USAID plans to rebound from dramatic drop in cybersecurity scores

The U.S. Agency for International Development saw their FISMA scores drop to an F grade. Jerry Horton, USAID's chief information officer, said they will fix ...

For years, the U.S. Agency for International Development stood out among agencies when it came to cybersecurity and meeting the requirements under the Federal Information Security Management Act (FISMA).

But last year, USAID went from an “A” grade to a “F.”

The Office of Management and Budget’s report to Congress on how agencies are implementing FISMA requirements found USAID dropped 36.6 points to a score of 53.8. In 2010, the agency earned a 90.8 score.

Jerry Horton, USAID’s chief information officer, said the reason for the dramatic drop is because the agency didn’t have a continuous monitoring program in place.

USAID was one of five agencies not to submit cyber data feeds to the Homeland Security Department’s cyberscope program. The OMB report stated USAID didn’t implement a configuration management capability at all, but had a fully capable vulnerability management functionality, and an 80 percent capability for asset management.

Horton said the agency also got marked down because they weren’t using their secure identity card, under Homeland Security Presidential Directive-12, for logical access.

“We have plans in place to handle both so we will get our score back up this year,” Horton said. “It’s not really budget issue. It’s really a change in the way the score is tracked from OMB’s perspective.”

Network upgrades key to cyber

Horton said USAID has an opportunity to improve its security as it upgrades its network. He said the goal is to build security into all of the agency’s applications.

The biggest challenge for the department with implementing continuous monitoring was the process.

“We were a little behind in getting it running and I think that’s what caused the FISMA score last year,” he said. “It’s not really a difficult proposition. Most of what we do on a security basis isn’t that difficult. It’s just a matter of getting it done.”

Horton said his office has been upgrading USAID’s network around the world for several years.

He said USAID has been moving more toward the cloud and mobility.

“We are basically making our applications, our services available from any network, at anytime from anywhere in the world,” he said. “The cloud is a huge piece of this as is virtualization. We revolve it around mobility. The ability for a person to have a tablet, a smartphone, a laptop and even a desktop in a foreign location to be able to access our network infrastructure remotely, safely and securely.”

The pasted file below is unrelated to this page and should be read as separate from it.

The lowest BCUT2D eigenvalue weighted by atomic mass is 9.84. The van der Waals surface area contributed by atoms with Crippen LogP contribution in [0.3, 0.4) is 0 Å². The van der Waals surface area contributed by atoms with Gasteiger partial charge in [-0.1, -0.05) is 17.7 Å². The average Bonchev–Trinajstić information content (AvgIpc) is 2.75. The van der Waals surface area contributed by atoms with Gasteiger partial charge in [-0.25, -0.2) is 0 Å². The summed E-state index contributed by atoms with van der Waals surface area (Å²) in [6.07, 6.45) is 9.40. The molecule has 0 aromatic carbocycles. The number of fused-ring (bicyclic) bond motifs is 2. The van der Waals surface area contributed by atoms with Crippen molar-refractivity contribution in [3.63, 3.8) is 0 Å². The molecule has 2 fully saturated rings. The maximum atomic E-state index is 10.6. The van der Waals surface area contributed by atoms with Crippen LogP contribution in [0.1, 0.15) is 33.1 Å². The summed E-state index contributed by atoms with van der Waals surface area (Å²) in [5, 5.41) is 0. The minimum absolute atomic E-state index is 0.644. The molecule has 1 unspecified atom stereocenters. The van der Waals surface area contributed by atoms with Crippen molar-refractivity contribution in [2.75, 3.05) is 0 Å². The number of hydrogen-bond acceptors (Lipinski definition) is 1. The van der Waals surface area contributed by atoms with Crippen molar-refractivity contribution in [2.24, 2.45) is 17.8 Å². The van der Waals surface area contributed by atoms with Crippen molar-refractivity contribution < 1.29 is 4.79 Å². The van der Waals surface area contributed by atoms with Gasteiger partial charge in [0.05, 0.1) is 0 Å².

He said the end goal is to make it easier for employees no matter where they are to access data and systems.

Lightweight apps to overcome latency

Part of USAID’s upgrade plan is to consolidate networks with the State Department at posts around the world. Horton said his agency is eliminating three separate networks at three posts around the world.

“We are trying to head to the fact it runs on any network. A network infrastructure is becoming a commodity with the Internet so available and so easy to access, whether we use the Internet for our access or the State Department or anyone else, it doesn’t really matter,” he said.

Horton said because employees often are in countries without consistent electricity or Internet service, USAID is trying to solve some of the long- standing challenges from working in those countries.

He said the agency is consolidating its data centers to be closer to the point of presence for all network infrastructure coming into the U.S. Horton said that will eliminate many of the latency and speed issues.

“As we move our applications to be more Internet available, they can hit them from any access point, any wireless network, anything so it gives us an opportunity to tune our applications to work in a lot of places where latency is an issue or where just time is an issue,” Horton said. “For example, some of our applications running in the cloud are actually faster to run over a local Internet connection or over a satellite link than it is to run over AIDNet or over the State Department’s network or over anyone else’s network because they are tuned more toward that capability.”

He said a large number of employees, about one-third, have access to online email through a tablet or smartphone in places such as Sudan or Afghanistan. He said the agency expects to save about $4 million a year through online email.

But Horton said vendors need to do more to move older software to the mobile and cloud environment.

This story is part of Federal News Radio’s daily Cybersecurity Update. For more cybersecurity news, click here.

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